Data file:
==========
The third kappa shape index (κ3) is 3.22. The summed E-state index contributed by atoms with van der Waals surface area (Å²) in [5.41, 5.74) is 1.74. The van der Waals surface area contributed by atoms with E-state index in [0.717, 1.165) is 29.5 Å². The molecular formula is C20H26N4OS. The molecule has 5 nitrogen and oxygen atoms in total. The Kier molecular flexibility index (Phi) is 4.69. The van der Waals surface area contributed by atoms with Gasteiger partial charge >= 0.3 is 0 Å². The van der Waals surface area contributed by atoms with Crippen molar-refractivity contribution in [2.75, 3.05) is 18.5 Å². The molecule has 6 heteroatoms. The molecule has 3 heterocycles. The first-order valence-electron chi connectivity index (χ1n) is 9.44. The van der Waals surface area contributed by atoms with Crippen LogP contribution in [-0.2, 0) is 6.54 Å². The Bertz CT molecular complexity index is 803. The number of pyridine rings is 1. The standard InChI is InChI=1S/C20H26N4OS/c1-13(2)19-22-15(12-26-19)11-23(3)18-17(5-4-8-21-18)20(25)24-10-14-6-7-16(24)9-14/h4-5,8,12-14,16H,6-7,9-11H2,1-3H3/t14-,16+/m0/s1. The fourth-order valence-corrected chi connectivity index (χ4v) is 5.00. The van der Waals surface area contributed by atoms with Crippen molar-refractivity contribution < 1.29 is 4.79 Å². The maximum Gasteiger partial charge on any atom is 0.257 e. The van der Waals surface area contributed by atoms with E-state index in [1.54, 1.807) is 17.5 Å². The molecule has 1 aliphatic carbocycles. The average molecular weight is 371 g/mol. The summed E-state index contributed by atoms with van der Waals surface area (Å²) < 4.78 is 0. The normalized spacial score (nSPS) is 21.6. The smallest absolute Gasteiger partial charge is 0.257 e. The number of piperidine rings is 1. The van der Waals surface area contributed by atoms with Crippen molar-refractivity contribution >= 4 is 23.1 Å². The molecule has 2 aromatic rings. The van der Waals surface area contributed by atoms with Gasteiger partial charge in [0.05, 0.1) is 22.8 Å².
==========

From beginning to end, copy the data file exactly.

The third kappa shape index (κ3) is 3.22. The summed E-state index contributed by atoms with van der Waals surface area (Å²) in [5.41, 5.74) is 1.74. The van der Waals surface area contributed by atoms with E-state index in [0.717, 1.165) is 29.5 Å². The molecular formula is C20H26N4OS. The molecule has 5 nitrogen and oxygen atoms in total. The Kier molecular flexibility index (Phi) is 4.69. The van der Waals surface area contributed by atoms with Gasteiger partial charge >= 0.3 is 0 Å². The van der Waals surface area contributed by atoms with Crippen molar-refractivity contribution in [2.75, 3.05) is 18.5 Å². The molecule has 6 heteroatoms. The molecule has 3 heterocycles. The first-order valence-electron chi connectivity index (χ1n) is 9.44. The van der Waals surface area contributed by atoms with Crippen LogP contribution in [-0.2, 0) is 6.54 Å². The Bertz CT molecular complexity index is 803. The number of pyridine rings is 1. The standard InChI is InChI=1S/C20H26N4OS/c1-13(2)19-22-15(12-26-19)11-23(3)18-17(5-4-8-21-18)20(25)24-10-14-6-7-16(24)9-14/h4-5,8,12-14,16H,6-7,9-11H2,1-3H3/t14-,16+/m0/s1. The fourth-order valence-corrected chi connectivity index (χ4v) is 5.00. The van der Waals surface area contributed by atoms with Crippen molar-refractivity contribution < 1.29 is 4.79 Å². The maximum Gasteiger partial charge on any atom is 0.257 e. The van der Waals surface area contributed by atoms with E-state index in [1.54, 1.807) is 17.5 Å². The molecule has 1 aliphatic carbocycles. The average molecular weight is 371 g/mol. The summed E-state index contributed by atoms with van der Waals surface area (Å²) < 4.78 is 0. The normalized spacial score (nSPS) is 21.6. The smallest absolute Gasteiger partial charge is 0.257 e. The number of piperidine rings is 1. The van der Waals surface area contributed by atoms with Crippen molar-refractivity contribution >= 4 is 23.1 Å². The molecule has 2 aromatic rings. The van der Waals surface area contributed by atoms with Gasteiger partial charge in [0.05, 0.1) is 22.8 Å².